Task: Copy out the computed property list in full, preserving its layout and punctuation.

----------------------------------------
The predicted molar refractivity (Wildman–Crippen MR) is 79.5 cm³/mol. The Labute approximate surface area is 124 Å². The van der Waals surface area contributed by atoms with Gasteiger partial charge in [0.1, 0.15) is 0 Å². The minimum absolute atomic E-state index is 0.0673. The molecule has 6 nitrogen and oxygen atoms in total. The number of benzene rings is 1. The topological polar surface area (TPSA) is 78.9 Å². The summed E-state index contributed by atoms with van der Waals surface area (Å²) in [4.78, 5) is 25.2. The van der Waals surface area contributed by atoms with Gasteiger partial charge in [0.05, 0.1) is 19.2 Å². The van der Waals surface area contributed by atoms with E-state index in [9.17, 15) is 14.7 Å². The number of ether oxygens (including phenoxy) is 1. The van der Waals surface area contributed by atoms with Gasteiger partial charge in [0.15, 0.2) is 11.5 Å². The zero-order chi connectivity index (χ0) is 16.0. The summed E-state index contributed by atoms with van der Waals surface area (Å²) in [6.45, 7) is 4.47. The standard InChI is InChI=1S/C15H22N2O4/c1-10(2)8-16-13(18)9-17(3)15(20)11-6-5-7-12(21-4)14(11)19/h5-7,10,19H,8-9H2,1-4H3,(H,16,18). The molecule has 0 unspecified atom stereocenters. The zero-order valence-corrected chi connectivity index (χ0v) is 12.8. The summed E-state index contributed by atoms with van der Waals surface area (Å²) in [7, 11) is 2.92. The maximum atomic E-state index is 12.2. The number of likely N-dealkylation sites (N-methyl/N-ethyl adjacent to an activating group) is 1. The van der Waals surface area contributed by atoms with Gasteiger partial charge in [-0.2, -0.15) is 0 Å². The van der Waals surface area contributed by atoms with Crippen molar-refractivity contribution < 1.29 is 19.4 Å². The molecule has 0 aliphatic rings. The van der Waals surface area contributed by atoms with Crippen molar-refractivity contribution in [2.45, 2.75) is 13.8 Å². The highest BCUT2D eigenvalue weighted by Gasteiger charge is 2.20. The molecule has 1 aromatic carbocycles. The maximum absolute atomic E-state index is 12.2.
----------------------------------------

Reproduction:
The predicted molar refractivity (Wildman–Crippen MR) is 79.5 cm³/mol. The Labute approximate surface area is 124 Å². The van der Waals surface area contributed by atoms with Gasteiger partial charge in [0.1, 0.15) is 0 Å². The minimum absolute atomic E-state index is 0.0673. The molecule has 6 nitrogen and oxygen atoms in total. The number of benzene rings is 1. The topological polar surface area (TPSA) is 78.9 Å². The summed E-state index contributed by atoms with van der Waals surface area (Å²) in [4.78, 5) is 25.2. The van der Waals surface area contributed by atoms with Gasteiger partial charge in [0.05, 0.1) is 19.2 Å². The van der Waals surface area contributed by atoms with E-state index in [9.17, 15) is 14.7 Å². The number of ether oxygens (including phenoxy) is 1. The van der Waals surface area contributed by atoms with Gasteiger partial charge in [0.15, 0.2) is 11.5 Å². The zero-order chi connectivity index (χ0) is 16.0. The summed E-state index contributed by atoms with van der Waals surface area (Å²) in [6.45, 7) is 4.47. The standard InChI is InChI=1S/C15H22N2O4/c1-10(2)8-16-13(18)9-17(3)15(20)11-6-5-7-12(21-4)14(11)19/h5-7,10,19H,8-9H2,1-4H3,(H,16,18). The molecule has 0 unspecified atom stereocenters. The zero-order valence-corrected chi connectivity index (χ0v) is 12.8. The summed E-state index contributed by atoms with van der Waals surface area (Å²) in [7, 11) is 2.92. The maximum atomic E-state index is 12.2. The number of likely N-dealkylation sites (N-methyl/N-ethyl adjacent to an activating group) is 1. The van der Waals surface area contributed by atoms with Gasteiger partial charge in [-0.2, -0.15) is 0 Å². The van der Waals surface area contributed by atoms with Crippen molar-refractivity contribution < 1.29 is 19.4 Å². The molecule has 0 aliphatic rings. The van der Waals surface area contributed by atoms with Crippen molar-refractivity contribution in [2.45, 2.75) is 13.8 Å². The highest BCUT2D eigenvalue weighted by Gasteiger charge is 2.20. The molecule has 1 aromatic carbocycles. The maximum absolute atomic E-state index is 12.2.